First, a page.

Pure Fabrication: Assign a highly cohesive set of
responsibilities t an artificial or convenience class that does not represent a problem domain concept – something made up, to support high cohesion, low coupling , and reuse.

Contd..
Indirection: Assign the responsibility to an intermediate object to mediate between other components or services so that they are not directly coupled. Protected Variation: Identify points of predicted variation or instability; assign responsibilities to create a stable interface around them. This is also known as ‘Information Hiding’.

Dynamic Modeling
Dynamic object modeling is the interaction of objects by messages using Interaction Diagrams. They are two common types: Sequence and Communication Interaction Diagrams. Sequence diagrams are preferred as they are notationally rich. They show interactions in a kind of fence format, in which each new object is added to the right. Tool support is better and more notation options are available. Also, it is easier to see call-flow sequence with Sequence Diagrams.

Contd..
Although the static-view diagrams are indeed useful, the dynamic-view interaction diagrams are incredibly valuable. Spend time in dynamic object modeling because it gives the concrete details of which messages to send, and to whom, and in what order which are true OO design details. When these diagrams are drawn, a set of classes and their methods emerge from the creative design process of object modeling.

Static object Modeling
Static object Modeling deals with classes, interfaces, and their associations. Class Diagrams are used to illustrate these. Sometimes, from interaction diagrams, the definitions of class diagrams can be generated. But in practice, when following agile modeling, both models are drawn in parallel. Relationships such as Generalization, Dependency, Association and Aggregation and Composition are shown in the Class Diagrams.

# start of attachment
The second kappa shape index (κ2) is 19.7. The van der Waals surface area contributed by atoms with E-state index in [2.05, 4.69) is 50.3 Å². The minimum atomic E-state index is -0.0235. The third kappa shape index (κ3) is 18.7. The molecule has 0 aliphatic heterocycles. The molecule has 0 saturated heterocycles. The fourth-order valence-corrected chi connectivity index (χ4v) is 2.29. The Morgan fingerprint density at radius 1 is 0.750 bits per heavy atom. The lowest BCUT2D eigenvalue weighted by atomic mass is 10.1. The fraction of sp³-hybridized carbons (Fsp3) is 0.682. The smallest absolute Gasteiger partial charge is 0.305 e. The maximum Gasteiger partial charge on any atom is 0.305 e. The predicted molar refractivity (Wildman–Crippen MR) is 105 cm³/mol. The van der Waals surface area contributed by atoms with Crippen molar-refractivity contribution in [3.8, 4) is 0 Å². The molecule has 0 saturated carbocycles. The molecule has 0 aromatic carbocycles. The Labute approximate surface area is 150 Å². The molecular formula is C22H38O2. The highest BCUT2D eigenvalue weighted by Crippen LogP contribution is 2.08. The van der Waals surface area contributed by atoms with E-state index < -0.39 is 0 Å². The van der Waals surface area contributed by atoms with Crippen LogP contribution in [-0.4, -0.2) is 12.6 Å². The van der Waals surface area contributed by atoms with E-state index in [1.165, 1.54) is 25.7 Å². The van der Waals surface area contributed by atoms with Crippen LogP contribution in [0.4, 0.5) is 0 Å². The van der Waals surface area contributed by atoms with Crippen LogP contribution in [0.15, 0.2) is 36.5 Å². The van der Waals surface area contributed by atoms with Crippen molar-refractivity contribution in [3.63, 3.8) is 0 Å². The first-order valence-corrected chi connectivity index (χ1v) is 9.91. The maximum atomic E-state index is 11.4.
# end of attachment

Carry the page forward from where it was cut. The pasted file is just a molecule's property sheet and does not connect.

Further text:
GoF Design Patterns
There are 23 main GoF (Gang of Four) design patterns and lot more technology specific patterns created based on these. Some of the popularly used are
Adapter Factory Singleton Strategy Façade Observer State Command Proxy Composite

Persistence
Use industrial strength frameworks rather than creating the design for persistence. Using frameworks solves problems of object-relational mapping, performance and transaction support. For example, Hibernate in case of J2EE. A Persistence Framework is a general purpose, reusable, and extendable set of types that provides functionality to support persistent objects. A set of persistence services are created to do O-R mapping which translates objects into records in tables and vice-versa.

Summary
In addition to the UML artifacts of Package Diagrams, Sequence Diagrams and Class Diagrams, Software Architecture Document is an important document. Architecturally significant requirements are analyzed initially and a POC may be conducted to resolve them. Patterns are incorporated to resolve the technical problems.

References
Applying UML and Patterns: An
introduction to Object-oriented Analysis and Design and Iterative Development